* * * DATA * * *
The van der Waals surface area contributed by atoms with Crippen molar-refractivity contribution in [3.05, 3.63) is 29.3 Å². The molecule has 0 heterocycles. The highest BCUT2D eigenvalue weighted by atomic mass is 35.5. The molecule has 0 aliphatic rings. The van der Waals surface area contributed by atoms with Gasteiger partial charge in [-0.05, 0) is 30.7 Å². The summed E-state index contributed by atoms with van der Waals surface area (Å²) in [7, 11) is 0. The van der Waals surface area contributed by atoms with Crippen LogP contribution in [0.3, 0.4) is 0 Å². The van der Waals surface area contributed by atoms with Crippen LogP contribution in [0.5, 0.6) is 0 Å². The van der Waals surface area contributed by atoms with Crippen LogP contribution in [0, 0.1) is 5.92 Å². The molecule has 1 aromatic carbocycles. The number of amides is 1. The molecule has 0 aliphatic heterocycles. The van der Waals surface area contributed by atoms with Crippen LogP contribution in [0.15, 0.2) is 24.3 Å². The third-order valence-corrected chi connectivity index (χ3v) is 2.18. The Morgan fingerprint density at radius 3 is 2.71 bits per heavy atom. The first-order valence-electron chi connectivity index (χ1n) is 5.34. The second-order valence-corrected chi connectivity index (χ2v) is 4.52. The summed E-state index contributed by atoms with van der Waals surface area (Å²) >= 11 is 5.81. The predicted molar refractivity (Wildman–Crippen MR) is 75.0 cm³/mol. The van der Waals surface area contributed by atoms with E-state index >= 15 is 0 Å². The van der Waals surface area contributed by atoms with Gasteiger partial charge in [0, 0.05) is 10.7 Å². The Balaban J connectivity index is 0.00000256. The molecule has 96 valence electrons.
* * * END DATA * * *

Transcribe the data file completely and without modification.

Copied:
The van der Waals surface area contributed by atoms with Crippen molar-refractivity contribution in [3.05, 3.63) is 29.3 Å². The molecule has 0 heterocycles. The highest BCUT2D eigenvalue weighted by atomic mass is 35.5. The molecule has 0 aliphatic rings. The van der Waals surface area contributed by atoms with Gasteiger partial charge in [-0.05, 0) is 30.7 Å². The summed E-state index contributed by atoms with van der Waals surface area (Å²) in [7, 11) is 0. The van der Waals surface area contributed by atoms with Crippen LogP contribution in [0.3, 0.4) is 0 Å². The van der Waals surface area contributed by atoms with Crippen LogP contribution in [0.5, 0.6) is 0 Å². The van der Waals surface area contributed by atoms with Crippen LogP contribution in [0, 0.1) is 5.92 Å². The molecule has 1 aromatic carbocycles. The number of amides is 1. The molecule has 0 aliphatic heterocycles. The van der Waals surface area contributed by atoms with Crippen LogP contribution in [0.15, 0.2) is 24.3 Å². The third-order valence-corrected chi connectivity index (χ3v) is 2.18. The Morgan fingerprint density at radius 3 is 2.71 bits per heavy atom. The first-order valence-electron chi connectivity index (χ1n) is 5.34. The second-order valence-corrected chi connectivity index (χ2v) is 4.52. The summed E-state index contributed by atoms with van der Waals surface area (Å²) >= 11 is 5.81. The predicted molar refractivity (Wildman–Crippen MR) is 75.0 cm³/mol. The van der Waals surface area contributed by atoms with E-state index >= 15 is 0 Å². The van der Waals surface area contributed by atoms with Gasteiger partial charge in [0, 0.05) is 10.7 Å². The Balaban J connectivity index is 0.00000256. The molecule has 96 valence electrons.